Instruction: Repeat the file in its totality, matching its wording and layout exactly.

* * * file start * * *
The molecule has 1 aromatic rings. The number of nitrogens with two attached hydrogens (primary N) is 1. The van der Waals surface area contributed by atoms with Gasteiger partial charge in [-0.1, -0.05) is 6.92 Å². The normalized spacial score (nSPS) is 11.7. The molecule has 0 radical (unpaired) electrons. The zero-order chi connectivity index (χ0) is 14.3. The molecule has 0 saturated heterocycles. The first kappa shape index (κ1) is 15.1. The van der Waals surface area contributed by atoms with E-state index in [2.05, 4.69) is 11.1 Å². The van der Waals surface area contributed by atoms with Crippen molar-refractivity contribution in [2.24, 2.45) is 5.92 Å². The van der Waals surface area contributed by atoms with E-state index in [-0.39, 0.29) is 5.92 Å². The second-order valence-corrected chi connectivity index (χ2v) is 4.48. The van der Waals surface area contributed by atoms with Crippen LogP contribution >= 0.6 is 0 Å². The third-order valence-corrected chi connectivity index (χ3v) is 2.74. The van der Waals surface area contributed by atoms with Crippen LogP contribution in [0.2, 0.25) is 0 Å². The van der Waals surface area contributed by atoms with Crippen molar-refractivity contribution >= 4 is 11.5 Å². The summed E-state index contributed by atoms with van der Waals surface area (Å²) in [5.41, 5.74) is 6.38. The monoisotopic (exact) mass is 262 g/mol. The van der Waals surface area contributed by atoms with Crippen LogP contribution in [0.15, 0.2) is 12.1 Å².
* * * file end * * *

The molecule has 1 aromatic rings. The number of nitrogens with two attached hydrogens (primary N) is 1. The van der Waals surface area contributed by atoms with Gasteiger partial charge in [-0.1, -0.05) is 6.92 Å². The normalized spacial score (nSPS) is 11.7. The molecule has 0 radical (unpaired) electrons. The zero-order chi connectivity index (χ0) is 14.3. The molecule has 0 saturated heterocycles. The first kappa shape index (κ1) is 15.1. The van der Waals surface area contributed by atoms with E-state index in [2.05, 4.69) is 11.1 Å². The van der Waals surface area contributed by atoms with Crippen molar-refractivity contribution in [2.24, 2.45) is 5.92 Å². The van der Waals surface area contributed by atoms with E-state index in [-0.39, 0.29) is 5.92 Å². The second-order valence-corrected chi connectivity index (χ2v) is 4.48. The van der Waals surface area contributed by atoms with Crippen LogP contribution >= 0.6 is 0 Å². The third-order valence-corrected chi connectivity index (χ3v) is 2.74. The van der Waals surface area contributed by atoms with Crippen LogP contribution in [0.2, 0.25) is 0 Å². The van der Waals surface area contributed by atoms with Crippen molar-refractivity contribution >= 4 is 11.5 Å². The summed E-state index contributed by atoms with van der Waals surface area (Å²) in [5.41, 5.74) is 6.38. The monoisotopic (exact) mass is 262 g/mol. The van der Waals surface area contributed by atoms with Crippen LogP contribution in [0.15, 0.2) is 12.1 Å².